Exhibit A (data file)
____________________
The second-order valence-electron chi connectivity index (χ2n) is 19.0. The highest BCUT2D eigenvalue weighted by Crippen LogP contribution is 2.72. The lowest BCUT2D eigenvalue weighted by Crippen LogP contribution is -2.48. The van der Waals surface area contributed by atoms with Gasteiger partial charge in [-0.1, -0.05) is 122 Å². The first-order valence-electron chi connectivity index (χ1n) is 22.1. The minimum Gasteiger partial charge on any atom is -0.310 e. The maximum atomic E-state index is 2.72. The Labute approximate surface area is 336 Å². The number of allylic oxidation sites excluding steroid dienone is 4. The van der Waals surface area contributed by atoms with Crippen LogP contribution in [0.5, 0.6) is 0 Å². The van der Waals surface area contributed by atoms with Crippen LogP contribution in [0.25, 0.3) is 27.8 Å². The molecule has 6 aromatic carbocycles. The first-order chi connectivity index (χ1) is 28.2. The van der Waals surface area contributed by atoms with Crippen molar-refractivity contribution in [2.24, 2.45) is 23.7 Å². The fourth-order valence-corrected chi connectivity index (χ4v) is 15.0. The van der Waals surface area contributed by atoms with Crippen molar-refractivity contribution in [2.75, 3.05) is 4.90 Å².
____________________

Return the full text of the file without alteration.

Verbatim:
The second-order valence-electron chi connectivity index (χ2n) is 19.0. The highest BCUT2D eigenvalue weighted by Crippen LogP contribution is 2.72. The lowest BCUT2D eigenvalue weighted by Crippen LogP contribution is -2.48. The van der Waals surface area contributed by atoms with Gasteiger partial charge in [-0.1, -0.05) is 122 Å². The first-order valence-electron chi connectivity index (χ1n) is 22.1. The minimum Gasteiger partial charge on any atom is -0.310 e. The maximum atomic E-state index is 2.72. The Labute approximate surface area is 336 Å². The number of allylic oxidation sites excluding steroid dienone is 4. The van der Waals surface area contributed by atoms with Crippen LogP contribution in [0.5, 0.6) is 0 Å². The van der Waals surface area contributed by atoms with Crippen LogP contribution in [0.25, 0.3) is 27.8 Å². The molecule has 6 aromatic carbocycles. The first-order chi connectivity index (χ1) is 28.2. The van der Waals surface area contributed by atoms with Crippen molar-refractivity contribution in [2.24, 2.45) is 23.7 Å². The fourth-order valence-corrected chi connectivity index (χ4v) is 15.0. The van der Waals surface area contributed by atoms with Crippen molar-refractivity contribution in [2.75, 3.05) is 4.90 Å².